The Seattle Sounders boast Major League Soccer’s strongest fan base, with an average of more than 43,000 packing into CenturyLink Field for the team’s home games. Soon, they might have one of the strongest analytical units as well.
Over the past few years, data and statistics have played an increasingly prominent role in soccer. During the 2012 MLS All-Star Game, Adidas debuted the miCoach system, data trackers embedded in uniforms that allowed coaches (and fans) to track players in real time. GPS monitors, heat maps, and other location-based data-collection devices are available to clubs. The league partnered with Opta, a company that collects and displays additional facts about performance, ranging from miles run to sprints completed.
Since joining the Sounders in 2009, head fitness coach Dave Tenney has slowly been building up a sports science unit, attempting to make sense of it all.
“As time has gone on, I think we’ve done a pretty good job of it, but the sports science pretty much consisted of me, my laptop, an Excel spreadsheet, and an external hard drive. Now, we have match analysis data and more in-match data as well. It reached a point where exponentially we are getting more data, and we have more questions. We have outgrown the system we had in place because of the amount of data that we are collecting on a daily and weekly basis.”
Tenney needed an assist. Enter Ravi Ramineni.
The former Microsoft engineer, who worked on A/B testing at Bing, runs Analyse Football, a site “all about analysing and visualizing soccer/football/fútbol data,” where he writes long, elaborate, articulate posts titled “Visualizing momentum shifts in Bolton vs. Man City” and “The impact of Santi Cazorla.” He was the solution to helping Tenney parse all the data on another level.
“Where I step in is to mix and help the coaching staff mix and sort this data so they can use it in their decision making,” Ramineni says. “The data has been collected, but coaches need it in a way where they can visualize it better or have the statistical analysis done.”
Tenney expands on the duties of the Sounders’ newest employee: “Once you have over a certain threshold of data, you have to start building some models that give you an outlook on the probability of things happening, whether that’s performance, a potential injury, or something else. In isolation, the pieces of technology only have so much use. It’s how you build this complete profile of how a player does in training and in games that gives you the best power to predict what that player will do in a weekend and what they will do over X number of games.”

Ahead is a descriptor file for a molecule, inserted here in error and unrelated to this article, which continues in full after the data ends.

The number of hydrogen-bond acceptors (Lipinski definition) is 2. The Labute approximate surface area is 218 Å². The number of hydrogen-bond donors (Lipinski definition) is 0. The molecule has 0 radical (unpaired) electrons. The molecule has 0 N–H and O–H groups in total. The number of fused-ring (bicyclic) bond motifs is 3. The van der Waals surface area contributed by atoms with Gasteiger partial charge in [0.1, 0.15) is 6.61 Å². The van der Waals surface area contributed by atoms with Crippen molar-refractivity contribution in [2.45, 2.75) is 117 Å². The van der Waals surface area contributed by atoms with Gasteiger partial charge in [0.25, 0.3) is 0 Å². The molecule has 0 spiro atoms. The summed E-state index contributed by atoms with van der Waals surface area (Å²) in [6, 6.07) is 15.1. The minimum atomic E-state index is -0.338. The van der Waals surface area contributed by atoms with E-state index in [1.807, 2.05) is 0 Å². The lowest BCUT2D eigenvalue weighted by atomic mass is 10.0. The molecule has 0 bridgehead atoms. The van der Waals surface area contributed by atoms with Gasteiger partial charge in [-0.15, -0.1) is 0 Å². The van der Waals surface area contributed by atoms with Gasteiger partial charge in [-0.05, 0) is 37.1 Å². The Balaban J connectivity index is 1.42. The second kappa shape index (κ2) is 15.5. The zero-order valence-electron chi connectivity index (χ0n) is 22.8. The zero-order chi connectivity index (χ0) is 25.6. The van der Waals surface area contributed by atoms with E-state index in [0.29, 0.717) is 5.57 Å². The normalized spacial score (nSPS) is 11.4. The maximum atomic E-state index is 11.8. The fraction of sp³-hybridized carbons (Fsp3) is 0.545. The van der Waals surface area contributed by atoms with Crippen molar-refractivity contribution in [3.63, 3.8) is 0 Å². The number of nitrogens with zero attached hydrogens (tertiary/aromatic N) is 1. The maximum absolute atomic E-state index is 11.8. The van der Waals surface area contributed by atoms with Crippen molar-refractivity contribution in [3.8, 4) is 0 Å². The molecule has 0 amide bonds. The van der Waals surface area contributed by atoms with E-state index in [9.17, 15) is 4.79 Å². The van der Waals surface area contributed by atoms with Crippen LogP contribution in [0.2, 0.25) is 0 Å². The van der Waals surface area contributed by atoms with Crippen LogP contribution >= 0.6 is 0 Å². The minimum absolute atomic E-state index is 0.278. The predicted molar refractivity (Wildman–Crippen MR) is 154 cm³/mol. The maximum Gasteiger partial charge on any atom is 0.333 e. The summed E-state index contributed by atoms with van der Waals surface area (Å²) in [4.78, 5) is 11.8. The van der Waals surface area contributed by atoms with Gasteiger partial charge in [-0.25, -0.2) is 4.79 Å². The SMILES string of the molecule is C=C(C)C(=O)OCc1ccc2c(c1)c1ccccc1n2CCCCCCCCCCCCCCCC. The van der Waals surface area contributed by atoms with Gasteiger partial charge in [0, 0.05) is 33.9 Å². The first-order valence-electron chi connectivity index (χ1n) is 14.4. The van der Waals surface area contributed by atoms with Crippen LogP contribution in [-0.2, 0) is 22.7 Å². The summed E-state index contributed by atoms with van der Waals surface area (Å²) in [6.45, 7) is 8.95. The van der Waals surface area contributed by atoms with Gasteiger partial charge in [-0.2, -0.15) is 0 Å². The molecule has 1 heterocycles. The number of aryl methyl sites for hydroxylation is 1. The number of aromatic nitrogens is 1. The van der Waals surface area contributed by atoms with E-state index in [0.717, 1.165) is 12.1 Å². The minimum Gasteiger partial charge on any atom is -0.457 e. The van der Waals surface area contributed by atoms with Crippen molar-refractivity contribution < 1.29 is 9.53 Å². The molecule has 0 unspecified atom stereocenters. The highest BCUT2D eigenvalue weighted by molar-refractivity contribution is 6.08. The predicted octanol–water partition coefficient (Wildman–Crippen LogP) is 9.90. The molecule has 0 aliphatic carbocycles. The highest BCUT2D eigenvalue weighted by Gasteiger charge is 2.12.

The Sounders are not the only MLS team attempting to capitalize on analytics. There are at least three other clubs with statisticians like Ramineni on the payroll, including Tenney’s old employer, Sporting Kansas City. What sets Seattle apart is the approach they take to their data.
“The unique thing with the Sounders is that we are driving this from the sports science side of things,” Ramineni says. “This comes from the technical and physical side, not from the tactical side. It’s about heart rate and the number of sprints someone did. I don’t know how many teams are actually trying to do them together, but what we want to do is put all the data that’s been collected together in an orderly fashion.”
The outfit in Seattle is small and in the beginning stages of harnessing the data. Some MLS clubs are undoubtedly ahead of the Sounders crew. Clubs in the English Premier League certainly are. In August, Manchester City released its entire data file to the general public. Some EPL staffs can predict the likelihood of muscle injuries occurring if a player doesn’t get rest.
“We’re not quite there yet,” Ramineni says. “But that’s a general direction that we want to go.”
If he and Tenney succeed, they could help bring the MLS team to a place the organization and its passionate fans desperately want to go: their first MLS Cup.